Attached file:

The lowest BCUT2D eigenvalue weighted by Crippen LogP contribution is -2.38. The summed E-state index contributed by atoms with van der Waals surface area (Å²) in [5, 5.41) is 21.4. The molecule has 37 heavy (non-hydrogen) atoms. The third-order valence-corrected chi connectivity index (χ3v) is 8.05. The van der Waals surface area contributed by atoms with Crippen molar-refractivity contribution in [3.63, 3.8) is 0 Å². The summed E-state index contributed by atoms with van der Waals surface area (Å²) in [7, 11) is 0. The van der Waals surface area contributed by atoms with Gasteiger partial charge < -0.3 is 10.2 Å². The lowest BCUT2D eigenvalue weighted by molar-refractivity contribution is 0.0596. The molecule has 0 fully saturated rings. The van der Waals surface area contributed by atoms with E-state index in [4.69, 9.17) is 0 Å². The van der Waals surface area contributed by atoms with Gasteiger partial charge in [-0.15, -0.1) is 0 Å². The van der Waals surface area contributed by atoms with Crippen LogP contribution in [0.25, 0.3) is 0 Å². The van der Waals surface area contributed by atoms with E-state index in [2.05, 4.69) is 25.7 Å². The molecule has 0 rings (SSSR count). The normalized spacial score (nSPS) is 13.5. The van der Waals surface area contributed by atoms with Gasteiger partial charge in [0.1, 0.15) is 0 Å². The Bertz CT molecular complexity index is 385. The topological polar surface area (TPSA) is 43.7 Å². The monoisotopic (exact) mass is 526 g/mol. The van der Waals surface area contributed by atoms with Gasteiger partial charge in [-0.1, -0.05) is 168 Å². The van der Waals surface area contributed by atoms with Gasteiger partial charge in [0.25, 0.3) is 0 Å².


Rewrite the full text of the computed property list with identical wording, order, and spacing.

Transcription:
The lowest BCUT2D eigenvalue weighted by Crippen LogP contribution is -2.38. The summed E-state index contributed by atoms with van der Waals surface area (Å²) in [5, 5.41) is 21.4. The molecule has 37 heavy (non-hydrogen) atoms. The third-order valence-corrected chi connectivity index (χ3v) is 8.05. The van der Waals surface area contributed by atoms with Crippen molar-refractivity contribution in [3.63, 3.8) is 0 Å². The summed E-state index contributed by atoms with van der Waals surface area (Å²) in [7, 11) is 0. The van der Waals surface area contributed by atoms with Gasteiger partial charge < -0.3 is 10.2 Å². The lowest BCUT2D eigenvalue weighted by molar-refractivity contribution is 0.0596. The molecule has 0 fully saturated rings. The van der Waals surface area contributed by atoms with E-state index in [4.69, 9.17) is 0 Å². The van der Waals surface area contributed by atoms with Gasteiger partial charge in [-0.15, -0.1) is 0 Å². The van der Waals surface area contributed by atoms with Crippen LogP contribution in [0.25, 0.3) is 0 Å². The van der Waals surface area contributed by atoms with E-state index in [2.05, 4.69) is 25.7 Å². The molecule has 0 rings (SSSR count). The normalized spacial score (nSPS) is 13.5. The van der Waals surface area contributed by atoms with Gasteiger partial charge in [0.1, 0.15) is 0 Å². The Bertz CT molecular complexity index is 385. The topological polar surface area (TPSA) is 43.7 Å². The monoisotopic (exact) mass is 526 g/mol. The van der Waals surface area contributed by atoms with Gasteiger partial charge in [-0.1, -0.05) is 168 Å². The van der Waals surface area contributed by atoms with Gasteiger partial charge in [0.25, 0.3) is 0 Å².